TSA Lukewarm to Registered Traveler

In testimony to Congressional committee, Hawley says RT program is low priority


Transportation Security Administrator Kip Hawley believes the Registered Traveler (RT) program is low priority because it doesn't do enough to protect against terrorism in the air.

In testimony before the transportation security subcommittee of the House Committee on Homeland Security, Hawley said TSA is sponsoring the program, but does not consider it a "security program" as his agency sets its priorities on providing security to the air traveler. Members of the panel and private sector proponents are upset that TSA is not doing much to promote the program.

Aimed at business travelers, the RT program is designed to reduce unusually long security lines at the nation's busiest airports. RT is an entirely voluntary program for airports and passengers Passengers pay an annual fee and undergo an extensive background check by the Transportation Security Administration (TSA). Unique biometric information (usually fingerprint and iris data) is encoded onto a high-tech card.

At the airport, passengers enter a specially designated security lane. At a kiosk, the biometric card is inserted into a reader. A passenger is prompted to place finger on the fingerprint reader or look into the iris reader, and biometrics are checked against the card. Attendants assist passengers with laptop computers and other items that must be X-rayed. Cardholders won't have to remove their shoes.

Essentially, vendors selling the program charge travelers about $100 a year for a faster-paced, hassle-reduced trip through airport security.

A 'trusted traveler' initiative, the RT program "is a privilege program that, if fully operational, would offer a streamlined security experience for applicants," said Hawley.

Currently, RT is a public/private sector initiative overseen by the TSA.

In the first major survey of its kind, Business Travel Coalition reported 82 percent of respondents said they want airlines to embrace the Registered Traveler program to obtain a consistently expeditious security checkpoint processing, without any other in-lane benefits such as not having to remove shoes, laptops and coats.

While passengers favored not having to disrobe or remove laptops, they said the most important factor in favoring RT is consistent treatment from airport to airport and not having to leave a client early because of uncertainty over screening procedures, according to ASW's sister publication Regional Aviation News. Eighty percent would opt for the $99 RT membership in return for such consistency and expeditious processing. Thirty nine percent said they would upgrade to the $199 premier RT membership the benefits for which could include reserved parking at one's home airport, remote baggage check-in at hotels, airport concession discounts and global assistance. The survey was done on behalf of FLO Corporation and conducted by BTC and mirrors similar survey's conducted in 2005.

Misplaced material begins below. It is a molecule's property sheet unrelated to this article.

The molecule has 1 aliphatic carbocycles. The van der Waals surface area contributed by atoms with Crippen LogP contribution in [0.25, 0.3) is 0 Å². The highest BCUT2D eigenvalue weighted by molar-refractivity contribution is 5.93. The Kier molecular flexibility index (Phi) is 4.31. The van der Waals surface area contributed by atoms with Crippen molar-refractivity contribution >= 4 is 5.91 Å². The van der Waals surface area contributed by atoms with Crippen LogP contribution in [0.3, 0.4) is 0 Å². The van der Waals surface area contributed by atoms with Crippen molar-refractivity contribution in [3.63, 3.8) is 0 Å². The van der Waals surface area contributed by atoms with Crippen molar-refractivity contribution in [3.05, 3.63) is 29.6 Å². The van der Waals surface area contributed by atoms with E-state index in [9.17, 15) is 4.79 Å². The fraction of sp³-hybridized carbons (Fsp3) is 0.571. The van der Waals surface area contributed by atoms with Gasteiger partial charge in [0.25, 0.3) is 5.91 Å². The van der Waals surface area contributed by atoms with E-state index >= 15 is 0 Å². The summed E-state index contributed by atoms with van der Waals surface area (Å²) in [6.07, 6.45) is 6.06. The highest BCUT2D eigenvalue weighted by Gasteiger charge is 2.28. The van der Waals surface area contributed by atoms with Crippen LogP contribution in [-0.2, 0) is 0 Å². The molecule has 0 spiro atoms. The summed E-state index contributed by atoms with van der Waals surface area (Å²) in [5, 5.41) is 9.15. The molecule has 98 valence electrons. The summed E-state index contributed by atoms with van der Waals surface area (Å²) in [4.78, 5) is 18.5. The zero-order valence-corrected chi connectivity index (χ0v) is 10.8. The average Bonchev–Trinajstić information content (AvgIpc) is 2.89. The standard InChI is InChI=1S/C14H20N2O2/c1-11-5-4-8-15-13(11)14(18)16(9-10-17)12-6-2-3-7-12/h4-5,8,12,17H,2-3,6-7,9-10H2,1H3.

Steven Brill, CEO of Verified Identity Pass, said his company wants to test its shoe scanner which would alleviate the necessity for removing shoes. He expressed frustration with the TSA's slow acceptance of its technology.

In 2004, the Registered Traveler Pilot Program was initiated at five U.S. airports to see how the system might work. The project ended in September 2005. In June 2005, TSA created the Private Sector Known Traveler program at Orlando International (MCO) to further test the RT concept. The program demonstrated that biometric verification technology can work under airport operational conditions. Following the Orlando pilot, TSA worked with private industry to roll out an expanded pilot to test interoperability among multiple service providers.

The private firms set interoperability standards approved by TSA in May 2006. TSA then began another pilot program, the Registered Traveler Interoperability Pilot (RTIP), to ensure that the biometric cards used by multiple service providers can be used at different airports nationwide.

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